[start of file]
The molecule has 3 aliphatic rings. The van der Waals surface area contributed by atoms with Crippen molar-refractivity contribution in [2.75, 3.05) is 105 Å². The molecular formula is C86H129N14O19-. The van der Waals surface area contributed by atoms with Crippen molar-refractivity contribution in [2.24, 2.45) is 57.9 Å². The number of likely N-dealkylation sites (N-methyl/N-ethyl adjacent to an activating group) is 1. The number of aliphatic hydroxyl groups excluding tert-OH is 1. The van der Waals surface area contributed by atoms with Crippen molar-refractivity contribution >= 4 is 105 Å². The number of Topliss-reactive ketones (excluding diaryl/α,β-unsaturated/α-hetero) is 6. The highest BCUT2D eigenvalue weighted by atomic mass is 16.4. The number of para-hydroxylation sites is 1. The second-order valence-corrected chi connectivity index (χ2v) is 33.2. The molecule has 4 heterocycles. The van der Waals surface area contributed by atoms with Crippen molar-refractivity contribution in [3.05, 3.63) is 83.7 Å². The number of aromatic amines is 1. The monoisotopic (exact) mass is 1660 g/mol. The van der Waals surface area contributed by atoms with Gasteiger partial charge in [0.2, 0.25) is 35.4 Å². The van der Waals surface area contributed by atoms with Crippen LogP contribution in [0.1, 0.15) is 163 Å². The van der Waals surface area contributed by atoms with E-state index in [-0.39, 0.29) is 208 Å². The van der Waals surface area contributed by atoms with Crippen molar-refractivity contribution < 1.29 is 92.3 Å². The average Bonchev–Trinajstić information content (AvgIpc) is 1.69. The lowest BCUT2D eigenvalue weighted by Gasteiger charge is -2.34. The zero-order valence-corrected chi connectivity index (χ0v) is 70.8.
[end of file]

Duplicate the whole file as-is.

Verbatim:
The molecule has 3 aliphatic rings. The van der Waals surface area contributed by atoms with Crippen molar-refractivity contribution in [2.75, 3.05) is 105 Å². The molecular formula is C86H129N14O19-. The van der Waals surface area contributed by atoms with Crippen molar-refractivity contribution in [2.24, 2.45) is 57.9 Å². The number of likely N-dealkylation sites (N-methyl/N-ethyl adjacent to an activating group) is 1. The number of aliphatic hydroxyl groups excluding tert-OH is 1. The van der Waals surface area contributed by atoms with Crippen molar-refractivity contribution >= 4 is 105 Å². The number of Topliss-reactive ketones (excluding diaryl/α,β-unsaturated/α-hetero) is 6. The highest BCUT2D eigenvalue weighted by atomic mass is 16.4. The number of para-hydroxylation sites is 1. The second-order valence-corrected chi connectivity index (χ2v) is 33.2. The molecule has 4 heterocycles. The van der Waals surface area contributed by atoms with Crippen molar-refractivity contribution in [3.05, 3.63) is 83.7 Å². The number of aromatic amines is 1. The monoisotopic (exact) mass is 1660 g/mol. The van der Waals surface area contributed by atoms with Gasteiger partial charge in [0.2, 0.25) is 35.4 Å². The van der Waals surface area contributed by atoms with Crippen LogP contribution in [0.1, 0.15) is 163 Å². The van der Waals surface area contributed by atoms with E-state index in [-0.39, 0.29) is 208 Å². The van der Waals surface area contributed by atoms with Crippen molar-refractivity contribution < 1.29 is 92.3 Å². The average Bonchev–Trinajstić information content (AvgIpc) is 1.69. The lowest BCUT2D eigenvalue weighted by Gasteiger charge is -2.34. The zero-order valence-corrected chi connectivity index (χ0v) is 70.8.